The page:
In the absence of data, we will always make up stories. It’s how we are wired. In fact, the need to make up a story, especially when we are hurt, is part of our most primitive survival wiring. Meaning making is in our biology, and our default is often to come up with a story that makes sense, feels familiar, and offers us insight into how to self-protect. What we’re trying to do in the rumble --choosing to feel uncertain and vulnerable as we rumble with the truth-- is a conscious choice. A brave, conscious choice.

Robert Burton, a neurologist and novelist, explains that our brains reward us with dopamine when we recognize and complete patterns. Stories are patterns. The brain recognizes the familiar beginning-middle-end structure of a story and rewards us for clearing up ambiguity. Unfortunately, we don’t need to be accurate, just certain.

(“Rising Strong” by BrenĂ© Brown p 79)


Sunday, June 13, 2021

Friday, June 11, 2021

I Will Try to Fix You

"Lights will guide you home

And ignite your bones

And I will try to fix you"

I love the Cinematic Pop version of this song. I imagine these words come from God. God will repair all if I allow His Grace in my life by working the path he lays before me.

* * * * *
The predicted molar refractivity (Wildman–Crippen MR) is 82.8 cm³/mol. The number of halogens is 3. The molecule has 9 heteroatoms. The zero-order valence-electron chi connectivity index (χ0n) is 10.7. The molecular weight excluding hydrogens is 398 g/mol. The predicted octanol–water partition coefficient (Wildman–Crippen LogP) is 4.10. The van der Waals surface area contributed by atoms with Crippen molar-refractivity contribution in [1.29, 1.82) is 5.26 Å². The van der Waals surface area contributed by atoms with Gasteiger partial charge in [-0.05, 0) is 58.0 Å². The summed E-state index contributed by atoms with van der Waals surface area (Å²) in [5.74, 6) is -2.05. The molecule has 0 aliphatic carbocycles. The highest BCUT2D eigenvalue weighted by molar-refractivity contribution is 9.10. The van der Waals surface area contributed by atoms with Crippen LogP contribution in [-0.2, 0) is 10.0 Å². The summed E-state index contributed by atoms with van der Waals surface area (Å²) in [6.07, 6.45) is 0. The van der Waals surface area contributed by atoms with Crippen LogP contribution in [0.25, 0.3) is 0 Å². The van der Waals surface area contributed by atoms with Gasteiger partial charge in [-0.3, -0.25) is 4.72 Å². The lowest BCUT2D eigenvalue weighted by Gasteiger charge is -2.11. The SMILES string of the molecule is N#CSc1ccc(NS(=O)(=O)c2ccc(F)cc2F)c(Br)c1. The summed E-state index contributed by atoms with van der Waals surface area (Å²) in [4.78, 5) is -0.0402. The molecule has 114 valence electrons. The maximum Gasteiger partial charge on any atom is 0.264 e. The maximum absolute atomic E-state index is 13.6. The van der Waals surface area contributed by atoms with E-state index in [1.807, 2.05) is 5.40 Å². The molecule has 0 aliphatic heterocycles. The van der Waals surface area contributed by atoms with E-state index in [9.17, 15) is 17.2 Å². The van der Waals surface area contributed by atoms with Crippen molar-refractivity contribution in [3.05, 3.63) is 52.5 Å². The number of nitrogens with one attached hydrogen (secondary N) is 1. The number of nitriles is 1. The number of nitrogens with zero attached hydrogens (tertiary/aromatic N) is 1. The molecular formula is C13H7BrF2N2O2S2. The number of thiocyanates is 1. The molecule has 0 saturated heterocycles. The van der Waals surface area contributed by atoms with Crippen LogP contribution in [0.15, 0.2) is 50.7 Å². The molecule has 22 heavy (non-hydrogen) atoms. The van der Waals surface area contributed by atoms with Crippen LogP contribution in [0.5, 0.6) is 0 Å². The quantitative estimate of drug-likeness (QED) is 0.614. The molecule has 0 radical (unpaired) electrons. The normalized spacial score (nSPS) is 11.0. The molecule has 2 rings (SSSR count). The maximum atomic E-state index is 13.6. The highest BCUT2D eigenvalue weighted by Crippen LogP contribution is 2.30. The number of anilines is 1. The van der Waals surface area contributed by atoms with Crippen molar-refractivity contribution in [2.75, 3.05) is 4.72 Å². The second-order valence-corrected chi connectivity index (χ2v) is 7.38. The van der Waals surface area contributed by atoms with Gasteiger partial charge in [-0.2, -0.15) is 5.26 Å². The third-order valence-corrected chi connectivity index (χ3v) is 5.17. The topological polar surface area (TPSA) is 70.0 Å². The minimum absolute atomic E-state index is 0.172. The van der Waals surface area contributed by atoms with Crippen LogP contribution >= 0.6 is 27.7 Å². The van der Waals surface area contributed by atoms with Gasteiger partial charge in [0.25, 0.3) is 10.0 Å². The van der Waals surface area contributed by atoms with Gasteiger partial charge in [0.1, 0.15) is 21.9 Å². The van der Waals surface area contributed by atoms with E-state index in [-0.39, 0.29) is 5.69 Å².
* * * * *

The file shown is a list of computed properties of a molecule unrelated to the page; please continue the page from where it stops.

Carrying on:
Tuesday, June 01, 2021

Which Part is Mine?

This is one of the most powerful songs I have ever heard. It is sung by Felicia Sorensen. The following has the lyrics to the song as well as the story behind as told by the author Michael McLean. 

Lynne and I just celebrated our 36th Anniversary, and I’ve been thinking a lot about the remarkable woman I married back in August of 1974.  She’s not only the reason my heart has a song, she influences every song I write, though not always as I would like.  Here’s a classic example of what I’m talking about.   The song is “Which Part is Mine?” and this story makes the most sense if you experience the lyrics to my first draft of the song first: